‘Everything, Everything’ Movie Review: This Movie Will Make You Feel The Feels


Everything, Everything. 

Sometimes I hate writing reviews, especially when it comes to YA movies. Why? Because lately, it seems that I am searching for something nice to say. But when it comes to Everything, Everything the words comes easy and I know that it’s a beautiful movie that will move you to the core.

It truly is everything.

What if you couldn’t touch anything in the outside world? Never breathe in the fresh air, feel the sun warm your face…or kiss the boy next door? “Everything, Everything” tells the unlikely love story of Maddy, a smart, curious and imaginative 18-year-old who due to an illness cannot leave the protection of the hermetically sealed environment within her house, and Olly, the boy next door who won’t let that stop them.

Maddy is desperate to experience the much more stimulating outside world, and the promise of her first romance. Gazing through windows and talking only through texts, she and Olly form a deep bond that leads them to risk everything to be together…even if it means losing everything.

Can you imagine not being able to go outside? I couldn’t. There is nothing like the feel of the sun on your skin, the smells, the sounds… it’s all things that I would miss if I wasn’t outside. But for Maddy she’s never done that. She’s only known her home and the closest that she’s come to it is the room that her mom has built for her to feel like she is outside.

Her life is a life of existing, rather than living.

Enter the boy next door, who wants nothing more than to give her the world. He wants nothing more than to get to know the mysterious girl in the window and let her know that she doesn’t have to be the girl that just exists in the world. She is his world.

There are no better young actors to convey this story than Nick Robinson and Amandla Stenberg. What they did in this movie, the way that they brought this story to life, is nothing short of pure magic and chemistry.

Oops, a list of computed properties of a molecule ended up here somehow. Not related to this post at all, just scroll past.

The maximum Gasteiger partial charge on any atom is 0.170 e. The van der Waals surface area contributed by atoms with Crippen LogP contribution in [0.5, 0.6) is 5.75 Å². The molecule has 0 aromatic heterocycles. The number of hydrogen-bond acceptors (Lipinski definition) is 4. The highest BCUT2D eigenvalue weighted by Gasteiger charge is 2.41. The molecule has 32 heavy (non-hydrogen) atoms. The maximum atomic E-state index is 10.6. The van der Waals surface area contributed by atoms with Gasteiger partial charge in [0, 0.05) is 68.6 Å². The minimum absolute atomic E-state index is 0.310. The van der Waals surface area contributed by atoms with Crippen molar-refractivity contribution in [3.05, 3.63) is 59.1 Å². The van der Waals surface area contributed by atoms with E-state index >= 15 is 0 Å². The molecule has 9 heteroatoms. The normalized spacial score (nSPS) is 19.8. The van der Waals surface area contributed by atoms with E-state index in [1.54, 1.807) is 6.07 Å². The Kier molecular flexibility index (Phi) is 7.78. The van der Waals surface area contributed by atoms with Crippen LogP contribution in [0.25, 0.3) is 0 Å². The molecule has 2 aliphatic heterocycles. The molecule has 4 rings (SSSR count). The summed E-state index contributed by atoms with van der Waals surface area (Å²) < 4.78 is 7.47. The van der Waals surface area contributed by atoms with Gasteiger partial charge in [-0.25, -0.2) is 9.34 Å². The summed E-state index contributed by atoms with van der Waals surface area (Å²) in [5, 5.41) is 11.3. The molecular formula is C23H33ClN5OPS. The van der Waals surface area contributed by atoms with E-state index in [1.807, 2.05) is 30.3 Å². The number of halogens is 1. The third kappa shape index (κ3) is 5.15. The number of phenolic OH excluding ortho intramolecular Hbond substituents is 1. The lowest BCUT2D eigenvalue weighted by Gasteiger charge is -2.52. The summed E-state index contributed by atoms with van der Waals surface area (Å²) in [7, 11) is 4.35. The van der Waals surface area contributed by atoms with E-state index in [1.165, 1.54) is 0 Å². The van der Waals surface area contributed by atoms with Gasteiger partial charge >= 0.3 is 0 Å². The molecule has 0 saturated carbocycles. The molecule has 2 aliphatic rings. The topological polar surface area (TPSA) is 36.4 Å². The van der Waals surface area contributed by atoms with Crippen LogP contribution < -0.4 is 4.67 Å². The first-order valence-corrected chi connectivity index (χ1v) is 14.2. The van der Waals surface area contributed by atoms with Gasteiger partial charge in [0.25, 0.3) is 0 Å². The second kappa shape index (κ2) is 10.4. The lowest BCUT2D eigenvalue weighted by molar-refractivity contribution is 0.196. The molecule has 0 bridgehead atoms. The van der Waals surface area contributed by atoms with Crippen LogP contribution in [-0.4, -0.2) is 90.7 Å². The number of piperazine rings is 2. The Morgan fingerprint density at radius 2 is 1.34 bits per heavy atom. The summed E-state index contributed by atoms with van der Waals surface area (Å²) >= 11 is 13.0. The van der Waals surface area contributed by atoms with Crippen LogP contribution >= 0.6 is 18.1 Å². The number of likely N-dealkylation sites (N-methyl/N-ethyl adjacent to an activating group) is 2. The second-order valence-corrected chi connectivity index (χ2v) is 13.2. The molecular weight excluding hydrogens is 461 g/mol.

It is beautiful.

Stenberg plays Maddy, the girl who has been told her whole life that she is sick and will never set foot outside. Knowing the character through the books and then seeing her on the screen – Stenberg managed to bring her to life flawlessly – the perfect mix of strength, vulnerability and beauty.

Robinson, oh Nick… I am so sorry that I am a cougar because you caught my eyes and made me jealous of what amazing hair you have. But what caught me most about Robinson was not that he was so flawless as Olly, but that when there are the hard scenes, when your heart is breaking for Olly, that pain is alive in Robinsons eyes. When he’s in love, you see that too. Everything with Robinson doesn’t seem to be acting. He seems to be existing as the character.

The two are perfection together. Every single time they are on screen together, my arms were filled with goose bumps and my heart started to beat fast.

The most beautiful scene of the film didn’t involve seeing their faces. It was simply a dress being unzipped. Director Stella Meghie made a great call when she decided that some of the most amazing scenes didn’t have to be “tropey”, it can be conveyed in brand new ways.

You could tell that Meghie loved this story. She knew that she didn’t want to fall along the lines of what a YA Movie stereotype is. She took risks. She made sure that there were great settings and the aesthetic of the film was something that book lovers and non book readers would love. Just wait and see how the text messages come to life. She instead wanted to make it a strong movie that could reach everyone, that just happened to star teenagers.

Because beyond Maddy and Olly’s story is so much more. It’s a story of loosing someone and finding a way to cope with that loss – whether it be right or wrong. It doesn’t justify the wrongs – though the characters try to. It makes you think, it makes you angry, it makes you cry, and it makes you think about the things that you may take for granted.

It’s so hard to say so much without saying too much.

Movies, TV… they are meant to do something very specific. They are meant to evoke a reaction from those watching. If it is good or bad, it needs to make the watcher feel and become invested.

We don’t say it often, but we will say it about this movie – Everything, Everything is a book adaptation done right.

The movie opens in theaters May 19th.

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